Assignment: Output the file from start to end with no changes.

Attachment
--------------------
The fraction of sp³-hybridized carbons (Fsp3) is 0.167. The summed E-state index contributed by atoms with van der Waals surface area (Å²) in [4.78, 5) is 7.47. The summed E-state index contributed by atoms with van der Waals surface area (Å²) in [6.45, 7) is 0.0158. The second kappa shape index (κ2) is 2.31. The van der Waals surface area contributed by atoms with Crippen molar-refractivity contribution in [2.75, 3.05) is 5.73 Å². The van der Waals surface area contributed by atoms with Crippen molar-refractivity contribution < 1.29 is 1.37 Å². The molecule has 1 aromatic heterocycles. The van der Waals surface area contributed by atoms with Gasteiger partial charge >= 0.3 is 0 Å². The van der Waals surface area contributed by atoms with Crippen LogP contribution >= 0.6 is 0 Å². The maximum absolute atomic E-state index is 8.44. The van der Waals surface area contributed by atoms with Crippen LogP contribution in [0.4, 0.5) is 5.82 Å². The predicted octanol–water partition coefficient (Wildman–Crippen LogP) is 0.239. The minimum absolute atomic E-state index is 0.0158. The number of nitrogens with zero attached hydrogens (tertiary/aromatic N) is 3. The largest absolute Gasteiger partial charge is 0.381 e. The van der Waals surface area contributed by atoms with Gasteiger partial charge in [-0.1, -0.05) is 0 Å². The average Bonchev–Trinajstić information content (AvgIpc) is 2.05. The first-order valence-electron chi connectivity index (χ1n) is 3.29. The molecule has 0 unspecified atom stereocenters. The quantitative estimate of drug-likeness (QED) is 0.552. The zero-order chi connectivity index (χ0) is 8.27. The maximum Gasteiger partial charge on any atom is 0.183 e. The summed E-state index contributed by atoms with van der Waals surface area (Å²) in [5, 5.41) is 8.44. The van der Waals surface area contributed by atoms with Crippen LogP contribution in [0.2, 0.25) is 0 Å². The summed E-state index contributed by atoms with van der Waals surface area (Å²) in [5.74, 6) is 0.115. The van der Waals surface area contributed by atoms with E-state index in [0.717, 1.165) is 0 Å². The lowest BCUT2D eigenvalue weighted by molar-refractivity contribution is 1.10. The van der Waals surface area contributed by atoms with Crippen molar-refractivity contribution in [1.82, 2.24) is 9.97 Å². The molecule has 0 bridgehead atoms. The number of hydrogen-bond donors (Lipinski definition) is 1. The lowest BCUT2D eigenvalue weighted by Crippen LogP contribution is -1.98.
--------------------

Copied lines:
The fraction of sp³-hybridized carbons (Fsp3) is 0.167. The summed E-state index contributed by atoms with van der Waals surface area (Å²) in [4.78, 5) is 7.47. The summed E-state index contributed by atoms with van der Waals surface area (Å²) in [6.45, 7) is 0.0158. The second kappa shape index (κ2) is 2.31. The van der Waals surface area contributed by atoms with Crippen molar-refractivity contribution in [2.75, 3.05) is 5.73 Å². The van der Waals surface area contributed by atoms with Crippen molar-refractivity contribution < 1.29 is 1.37 Å². The molecule has 1 aromatic heterocycles. The van der Waals surface area contributed by atoms with Gasteiger partial charge >= 0.3 is 0 Å². The van der Waals surface area contributed by atoms with Crippen LogP contribution >= 0.6 is 0 Å². The maximum absolute atomic E-state index is 8.44. The van der Waals surface area contributed by atoms with Crippen LogP contribution in [0.4, 0.5) is 5.82 Å². The predicted octanol–water partition coefficient (Wildman–Crippen LogP) is 0.239. The minimum absolute atomic E-state index is 0.0158. The number of nitrogens with zero attached hydrogens (tertiary/aromatic N) is 3. The largest absolute Gasteiger partial charge is 0.381 e. The van der Waals surface area contributed by atoms with Gasteiger partial charge in [-0.1, -0.05) is 0 Å². The average Bonchev–Trinajstić information content (AvgIpc) is 2.05. The first-order valence-electron chi connectivity index (χ1n) is 3.29. The molecule has 0 unspecified atom stereocenters. The quantitative estimate of drug-likeness (QED) is 0.552. The zero-order chi connectivity index (χ0) is 8.27. The maximum Gasteiger partial charge on any atom is 0.183 e. The summed E-state index contributed by atoms with van der Waals surface area (Å²) in [5, 5.41) is 8.44. The van der Waals surface area contributed by atoms with Crippen LogP contribution in [0.2, 0.25) is 0 Å². The summed E-state index contributed by atoms with van der Waals surface area (Å²) in [5.74, 6) is 0.115. The van der Waals surface area contributed by atoms with E-state index in [0.717, 1.165) is 0 Å². The lowest BCUT2D eigenvalue weighted by molar-refractivity contribution is 1.10. The van der Waals surface area contributed by atoms with Crippen molar-refractivity contribution in [1.82, 2.24) is 9.97 Å². The molecule has 0 bridgehead atoms. The number of hydrogen-bond donors (Lipinski definition) is 1. The lowest BCUT2D eigenvalue weighted by Crippen LogP contribution is -1.98.